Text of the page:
Republicans, who are taking control of the House of Representatives in January and gaining seats in the Senate, generally support continuing the mission in Afghanistan. The war attracted little attention during the campaign for this month’s mid-term elections, which were fought over domestic issue. Obama might be able to keep it off the agenda in 2012, as well.
The president can also argue that he put the campaign in the hands of his most capable commander, Gen. David H. Petraeus, who is credited with devising and executing a strategy that helped halt the Sunni Arab insurgency in Iraq.
Petraeus, whom Obama appointed the top NATO commander in Afghanistan this summer, is said to be wary of drawing down U.S. forces too quickly next year, fearing that it could jeopardize any gains.
The general has directed his staff to study data from commanders and units in the field for indications of progress to share with Obama and other NATO leaders when he briefs them during the summit, several aides said.
But a senior U.S. military commander, noting that fighting is expected to die down in the winter as it usually does in Afghanistan, said it won’t be clear until next year whether the U.S. has done permanent damage to the Taliban. “We won’t know until next spring whether what we are inflicting is permanent damage on the enemy or whether he can regenerate,” the officer said.
During a White House debate last year, Vice President Joe Biden pressed for an alternative plan that would have relied on special operations forces, airstrikes and intelligence operations to keep Al Qaeda under pressure in Afghanistan and Pakistan.
Obama rejected the idea in favor of a counter-insurgency strategy and more troops. But he also sent a memorandum to his commanders and senior advisers that specified U.S. troops would begin coming home July 2011 — a deadline that he said was meant to convey a sense of urgency and “allow us to accelerate handing over responsibility to Afghan forces.”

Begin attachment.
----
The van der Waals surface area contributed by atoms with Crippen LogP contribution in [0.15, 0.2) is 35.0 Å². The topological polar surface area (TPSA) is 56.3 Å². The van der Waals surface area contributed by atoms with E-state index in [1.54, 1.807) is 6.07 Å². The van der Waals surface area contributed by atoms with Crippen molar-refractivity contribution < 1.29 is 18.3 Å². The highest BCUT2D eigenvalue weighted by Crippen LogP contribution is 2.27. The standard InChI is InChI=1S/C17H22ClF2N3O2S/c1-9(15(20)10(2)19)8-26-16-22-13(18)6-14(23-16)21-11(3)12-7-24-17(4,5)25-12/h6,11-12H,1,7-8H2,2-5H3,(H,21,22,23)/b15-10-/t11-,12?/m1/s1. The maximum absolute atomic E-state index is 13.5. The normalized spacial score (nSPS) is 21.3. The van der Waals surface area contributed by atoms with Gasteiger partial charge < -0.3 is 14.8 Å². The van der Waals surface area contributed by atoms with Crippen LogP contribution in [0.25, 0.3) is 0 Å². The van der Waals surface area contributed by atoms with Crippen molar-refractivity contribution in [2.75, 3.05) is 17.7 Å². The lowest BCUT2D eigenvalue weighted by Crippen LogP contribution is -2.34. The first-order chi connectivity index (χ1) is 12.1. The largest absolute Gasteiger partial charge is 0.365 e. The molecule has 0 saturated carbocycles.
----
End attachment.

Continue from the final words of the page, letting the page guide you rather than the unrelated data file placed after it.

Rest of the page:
White House aides said Afghan security forces will probably begin taking over security responsibility in some provinces next year, perhaps by late spring. But U.S. and other NATO combat forces will be in the lead for years to come.
Mark Sedwill, NATO’s senior civilian representative to Afghanistan, said this week that the transition to Afghan control could go into “2015 and beyond.” The year 2014 is a “goal” that is “realistic but not guaranteed,” he said.
Some analysts contend that if the insurgency remains as strong as ever next summer, Obama could face renewed pressure to shift course from European governments and advisers skeptical of the Afghan war.
“If the strategy doesn’t reduce the violence by next July they will need a Plan B,” said Michael O’Hanlon, a military scholar with the Brookings Institution, a Washington think tank.
Even after Afghan forces are given control of a province, NATO troops will be positioned to respond quickly if assistance is needed. By the end of 2014, combat forces could be withdrawn if conditions permit, although tens of thousands very likely will remain for training and advising Afghan units.
The transition “won’t happen overnight,” said Doug Lute, a senior White House adviser on Afghanistan told reporters Tuesday. “It will be a steady, progressive process.”